Women were excluded from 1970s football world, but times have changed and a meteor is coming as the Scotland’s Women’s National Team prepares to compete in the World Cup finals in France, writes Laura Waddell.
Scotland! Clap, clap, clap. The chants of wee lassies reverberated throughout Hampden Stadium on Tuesday night as the Scotland Women’s National Team played Jamaica in a friendly match before setting off for the World Cup.
The slogan adopted by the team is “Our Girls, Our Game”. I wasn’t sure about it at first. Is “girls” a bit on the infantilising side of chummy? But if we accept good faith and just go with it, the slogan is actually quite fitting. You only had to look around at the turnout – a record upwards of 18,000 – to see whose game it really is.
Girls’ voices, lots of them cheering and singing together, lifted the crowd and set the tone. And at half time, players as young as five scattered across the pitch for a kick around, following in the footsteps of the women the crowd were roaring for moments before.
It was my first-ever football game. I’ve never felt like going to one before, but after a pint of cider I smeared a slick of blue lipstick across each cheek and draped a tartan scarf across my shoulders.
Growing up in Coatbridge and regularly seeing my share of (literal) bloodshed spilling out pubs and onto the streets during Old Firm games was enough to – almost – put me off for life, other than the novelty of being allowed to watch Scotland in the ‘98 World Cup in my primary school assembly hall, on the one boxy TV set, shoogling on its casters when we jumped around. But if I look a little deeper than an aversion to pressure-cooker macho grandstanding, it’s probably not the only thing that dissuaded me.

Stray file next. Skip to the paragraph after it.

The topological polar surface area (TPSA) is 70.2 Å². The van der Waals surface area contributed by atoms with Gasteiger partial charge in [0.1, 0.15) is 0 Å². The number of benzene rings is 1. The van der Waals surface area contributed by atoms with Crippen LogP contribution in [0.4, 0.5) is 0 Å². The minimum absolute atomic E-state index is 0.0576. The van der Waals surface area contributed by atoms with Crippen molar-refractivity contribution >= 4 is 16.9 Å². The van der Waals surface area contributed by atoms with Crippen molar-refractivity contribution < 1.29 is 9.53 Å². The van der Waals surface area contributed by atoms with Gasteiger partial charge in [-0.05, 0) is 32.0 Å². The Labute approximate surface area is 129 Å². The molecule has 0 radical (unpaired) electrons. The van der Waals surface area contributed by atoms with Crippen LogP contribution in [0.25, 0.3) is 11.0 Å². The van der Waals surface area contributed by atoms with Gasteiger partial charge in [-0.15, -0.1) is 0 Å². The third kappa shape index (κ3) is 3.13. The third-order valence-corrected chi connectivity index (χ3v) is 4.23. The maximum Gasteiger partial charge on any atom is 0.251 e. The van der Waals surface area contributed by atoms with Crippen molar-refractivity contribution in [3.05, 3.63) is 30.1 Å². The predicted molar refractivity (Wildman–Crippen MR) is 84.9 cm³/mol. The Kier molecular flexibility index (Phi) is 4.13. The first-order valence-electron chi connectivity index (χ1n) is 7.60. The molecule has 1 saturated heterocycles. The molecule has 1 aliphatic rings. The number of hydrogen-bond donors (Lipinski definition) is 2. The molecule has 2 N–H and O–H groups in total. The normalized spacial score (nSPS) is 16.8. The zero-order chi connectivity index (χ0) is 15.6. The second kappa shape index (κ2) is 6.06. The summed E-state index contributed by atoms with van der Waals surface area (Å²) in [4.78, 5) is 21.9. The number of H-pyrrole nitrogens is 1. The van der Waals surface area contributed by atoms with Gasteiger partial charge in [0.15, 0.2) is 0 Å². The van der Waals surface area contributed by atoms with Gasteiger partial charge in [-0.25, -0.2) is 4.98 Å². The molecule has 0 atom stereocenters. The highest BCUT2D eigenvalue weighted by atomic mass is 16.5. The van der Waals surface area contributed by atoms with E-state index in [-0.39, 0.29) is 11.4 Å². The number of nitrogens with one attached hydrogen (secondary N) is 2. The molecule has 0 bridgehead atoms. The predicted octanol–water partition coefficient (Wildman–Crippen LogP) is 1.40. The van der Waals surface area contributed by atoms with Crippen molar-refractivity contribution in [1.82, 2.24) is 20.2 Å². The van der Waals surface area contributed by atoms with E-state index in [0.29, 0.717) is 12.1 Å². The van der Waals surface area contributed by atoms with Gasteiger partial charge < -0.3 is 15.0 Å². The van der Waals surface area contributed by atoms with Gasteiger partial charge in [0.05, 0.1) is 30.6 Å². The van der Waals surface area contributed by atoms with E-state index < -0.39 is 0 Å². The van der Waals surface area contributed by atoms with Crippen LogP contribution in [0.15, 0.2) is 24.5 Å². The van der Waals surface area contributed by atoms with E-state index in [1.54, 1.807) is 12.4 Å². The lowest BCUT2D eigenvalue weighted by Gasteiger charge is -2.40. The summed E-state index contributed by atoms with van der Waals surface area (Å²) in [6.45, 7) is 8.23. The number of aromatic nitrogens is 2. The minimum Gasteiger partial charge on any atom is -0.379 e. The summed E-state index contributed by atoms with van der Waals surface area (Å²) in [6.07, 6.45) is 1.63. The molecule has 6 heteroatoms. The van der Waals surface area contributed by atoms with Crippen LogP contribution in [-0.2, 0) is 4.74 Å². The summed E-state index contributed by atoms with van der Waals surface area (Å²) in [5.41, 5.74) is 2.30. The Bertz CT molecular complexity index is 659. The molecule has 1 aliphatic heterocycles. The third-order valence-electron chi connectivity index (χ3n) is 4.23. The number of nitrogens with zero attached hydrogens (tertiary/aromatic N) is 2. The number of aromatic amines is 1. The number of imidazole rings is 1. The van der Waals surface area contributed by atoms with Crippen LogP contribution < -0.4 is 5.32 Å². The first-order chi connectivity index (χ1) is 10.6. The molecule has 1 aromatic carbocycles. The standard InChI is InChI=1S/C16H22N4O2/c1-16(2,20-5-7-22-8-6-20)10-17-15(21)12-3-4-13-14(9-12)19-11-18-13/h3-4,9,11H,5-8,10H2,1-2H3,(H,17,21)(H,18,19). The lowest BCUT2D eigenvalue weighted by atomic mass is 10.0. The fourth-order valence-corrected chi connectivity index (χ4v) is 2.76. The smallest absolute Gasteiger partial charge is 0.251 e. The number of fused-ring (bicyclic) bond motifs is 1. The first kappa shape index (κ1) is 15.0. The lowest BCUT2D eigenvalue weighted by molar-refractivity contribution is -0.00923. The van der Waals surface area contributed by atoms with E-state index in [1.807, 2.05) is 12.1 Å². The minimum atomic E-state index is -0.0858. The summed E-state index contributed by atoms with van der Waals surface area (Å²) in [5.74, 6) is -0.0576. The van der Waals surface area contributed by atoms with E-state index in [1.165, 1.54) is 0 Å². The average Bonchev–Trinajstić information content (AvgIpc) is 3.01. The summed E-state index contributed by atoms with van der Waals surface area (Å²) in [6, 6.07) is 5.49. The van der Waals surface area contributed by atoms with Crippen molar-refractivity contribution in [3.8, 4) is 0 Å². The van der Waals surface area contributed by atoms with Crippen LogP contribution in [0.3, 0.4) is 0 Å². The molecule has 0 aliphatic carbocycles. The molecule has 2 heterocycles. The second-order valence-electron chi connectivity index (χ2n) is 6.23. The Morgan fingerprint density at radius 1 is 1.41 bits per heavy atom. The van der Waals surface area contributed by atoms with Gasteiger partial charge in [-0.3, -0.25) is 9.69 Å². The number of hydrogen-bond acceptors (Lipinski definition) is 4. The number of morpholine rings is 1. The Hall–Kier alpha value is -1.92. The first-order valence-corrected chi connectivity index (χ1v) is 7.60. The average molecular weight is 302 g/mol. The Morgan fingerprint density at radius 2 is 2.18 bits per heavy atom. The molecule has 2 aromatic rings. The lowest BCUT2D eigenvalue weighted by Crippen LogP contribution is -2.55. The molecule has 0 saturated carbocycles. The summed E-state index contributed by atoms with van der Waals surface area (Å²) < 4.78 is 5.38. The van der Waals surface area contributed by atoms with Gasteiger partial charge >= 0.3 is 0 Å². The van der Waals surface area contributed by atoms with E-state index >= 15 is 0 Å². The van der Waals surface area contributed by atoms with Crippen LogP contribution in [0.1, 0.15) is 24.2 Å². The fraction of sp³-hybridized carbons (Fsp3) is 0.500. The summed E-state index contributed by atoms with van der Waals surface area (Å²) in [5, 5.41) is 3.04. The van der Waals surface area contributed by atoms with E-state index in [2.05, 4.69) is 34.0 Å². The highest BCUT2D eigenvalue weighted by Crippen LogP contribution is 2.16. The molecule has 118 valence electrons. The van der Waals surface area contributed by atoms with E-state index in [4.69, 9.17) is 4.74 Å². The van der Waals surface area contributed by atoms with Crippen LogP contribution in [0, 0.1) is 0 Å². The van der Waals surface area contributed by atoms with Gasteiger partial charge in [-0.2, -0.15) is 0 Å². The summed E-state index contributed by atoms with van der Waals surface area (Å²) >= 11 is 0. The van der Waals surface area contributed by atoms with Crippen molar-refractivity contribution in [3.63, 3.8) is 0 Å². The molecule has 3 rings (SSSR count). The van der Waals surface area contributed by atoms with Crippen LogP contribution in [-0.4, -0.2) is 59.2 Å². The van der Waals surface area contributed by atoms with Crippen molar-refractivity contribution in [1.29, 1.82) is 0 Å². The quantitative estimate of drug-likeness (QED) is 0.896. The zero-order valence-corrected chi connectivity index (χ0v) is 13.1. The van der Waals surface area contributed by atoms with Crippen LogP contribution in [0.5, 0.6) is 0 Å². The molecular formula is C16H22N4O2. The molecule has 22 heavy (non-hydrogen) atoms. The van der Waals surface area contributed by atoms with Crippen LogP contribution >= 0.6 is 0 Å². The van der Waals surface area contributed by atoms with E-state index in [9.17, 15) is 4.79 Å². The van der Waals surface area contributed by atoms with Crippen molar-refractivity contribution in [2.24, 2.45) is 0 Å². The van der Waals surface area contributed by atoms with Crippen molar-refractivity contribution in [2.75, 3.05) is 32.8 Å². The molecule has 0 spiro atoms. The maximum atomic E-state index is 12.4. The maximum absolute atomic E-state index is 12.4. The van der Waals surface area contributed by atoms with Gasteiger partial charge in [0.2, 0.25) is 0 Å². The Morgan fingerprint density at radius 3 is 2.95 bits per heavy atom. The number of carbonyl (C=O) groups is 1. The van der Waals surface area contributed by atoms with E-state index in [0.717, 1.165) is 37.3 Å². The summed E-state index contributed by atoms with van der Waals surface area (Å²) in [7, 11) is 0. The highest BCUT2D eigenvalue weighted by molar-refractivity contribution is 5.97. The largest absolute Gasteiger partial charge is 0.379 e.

It’s exciting that Scotland are in the World Cup; I love a sense of occasion, even without being a football fan. I love wall charts, special edition soft drinks, and sweepstakes. But knowing that the Football Association banned women’s games on their premises in 1921, and didn’t lift it again until 1971 – yes, as recently as that – has also made it also genuinely moving to watch the nation being represented now by its excellent women.
The players of the Scottish women’s national team, who in 1972 faced England for the first ever international game played by Scottish women, were also belatedly presented with honours at Tuesday’s match by the First Minister herself, after going without recognition by the Scottish FA at the time.
I looked at the faces who waited so long to be given their due in a retro post-match photograph that is now almost 50 years old. In it they clutch drinks and cheer, grinning into the lens. Imagine winning for Scotland, but being denied proper recognition for decades afterwards. It sounds like the cursed wish from a genie; some kind of cruel conundrum. I admire them most of all, and at a gut level veer between hurt and anger for them; but take refuge in the knowledge that it takes a lot of inner strength to be such a pioneer, and that as a team they at least had one another to pay witness to their winnings.